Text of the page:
For me, the most important thing was taking the time early in the rehearsal process to get into the headspace of the characters and to discuss bipolar disorder and the most prevalent themes in the show. I met individually with each cast member to closely analyze the songs, the feelings of the characters and the stakes of each scene, all before we blocked a single scene. I wanted the cast to have as much time as possible to put themselves into the positions of their respective characters and really think through how Diana’s illness was affecting theme, far beyond any of the ways written into the script. We were also extremely fortunate to have Dr. Anthony Meyer, the former head of Aurora Psych, come in and give a talk to our cast and production team about his decades of experience in treating patients with bipolar disorder. He had some incredible insights, and it really set the tone for the rest of our rehearsal process.
You recently posted an image from your first time in the theatre. It’s the back of your head. A few chairs. A few actors. A cello. It’s cool seeing an image of a rehearsal literally from the director’s perspective. I would imagine that there’s a lot going on for you during a rehearsal that wouldn’t be visible from any picture. How much of the total production are you seeing in your head when you’re rehearsing at the venue for the first time? Is there a point early on when you have to start fusing your internal conception of the show with the space you’ll be performing in?
It was a really amazing feeling to finally be able to get into the Next Act space and get a feel for the spacing and the actual pictures the audience is going to be seeing. Even without any of our set pieces in place yet, it just feels so much more like a real show when you get in there. So from a director’s standpoint, yeah—suddenly you are seeing everything at once with so much more clarity, and it’s a whole lot to process. You can suddenly get a better sense of how lighting will work in certain scenes, or whether you might need to move a certain set piece a little bit to improve sightlines.
The conception of the show has to be present throughout the entire process. We knew we wanted to create a more intimate, scaled back version of the show, getting rid of the “rock concert” aura that the Broadway production and many other productions tend to use and opting for building an actual, simple home instead. That guided everything we did, long before we even had a cast. But when blocking (and acting), it’s so hard to get an accurate sense of the pictures you are creating for the audience when you’re not in the actual space, especially a space as intimate and unique as Next Act.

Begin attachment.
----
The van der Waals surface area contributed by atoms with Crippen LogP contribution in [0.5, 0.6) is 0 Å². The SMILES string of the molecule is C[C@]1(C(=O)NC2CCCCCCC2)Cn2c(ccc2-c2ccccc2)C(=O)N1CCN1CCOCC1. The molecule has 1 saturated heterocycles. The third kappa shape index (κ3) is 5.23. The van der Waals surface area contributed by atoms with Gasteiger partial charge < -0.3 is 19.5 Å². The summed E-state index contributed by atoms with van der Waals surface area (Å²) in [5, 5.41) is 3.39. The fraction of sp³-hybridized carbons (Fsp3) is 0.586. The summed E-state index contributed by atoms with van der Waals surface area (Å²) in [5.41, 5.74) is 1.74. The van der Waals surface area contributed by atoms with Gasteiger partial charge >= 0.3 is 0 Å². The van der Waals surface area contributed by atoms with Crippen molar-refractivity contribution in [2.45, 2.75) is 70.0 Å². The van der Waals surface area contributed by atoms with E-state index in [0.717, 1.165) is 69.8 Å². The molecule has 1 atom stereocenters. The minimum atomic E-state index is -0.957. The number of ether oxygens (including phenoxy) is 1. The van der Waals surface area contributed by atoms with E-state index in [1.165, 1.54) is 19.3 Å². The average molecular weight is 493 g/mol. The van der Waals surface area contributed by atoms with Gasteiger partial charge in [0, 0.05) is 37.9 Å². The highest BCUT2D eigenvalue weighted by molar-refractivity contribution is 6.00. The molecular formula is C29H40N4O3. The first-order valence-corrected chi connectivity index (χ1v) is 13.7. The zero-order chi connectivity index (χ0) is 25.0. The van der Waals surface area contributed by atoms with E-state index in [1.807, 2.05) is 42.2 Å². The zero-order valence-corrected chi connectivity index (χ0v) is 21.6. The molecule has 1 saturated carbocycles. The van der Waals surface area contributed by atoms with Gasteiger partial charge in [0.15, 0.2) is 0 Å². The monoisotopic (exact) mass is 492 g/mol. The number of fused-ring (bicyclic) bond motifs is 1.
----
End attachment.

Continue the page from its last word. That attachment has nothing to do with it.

The Next Act Theatre’s thrust stage poses interesting challenges to any production. The thrust stage can be difficult to work with. I remember Robby McGhee doing a really good job of filling the space from all angles with his production of The Wild Party for All-In. What’s it like directing a show for the Next Act Theatre space?
Having three sides of the stage surrounded by audience is a tremendous challenge. As I said in the last question, you can’t really get an accurate sense of what you’re dealing with until you really see the blocking for the first time in the space. We’ve had to make a few adjustments to ensure our sightlines were correct and that we’re giving each side of the stage enough love. The tough part is that you have to come to peace with the fact that not every single person in the audience will have a clear shot at every actor’s face at all times, just by the nature of how the stage is set up and by how many times in the script there are split scenes happening. But I think we have done a good job of being conscious of each side of the audience’s perspective of the action.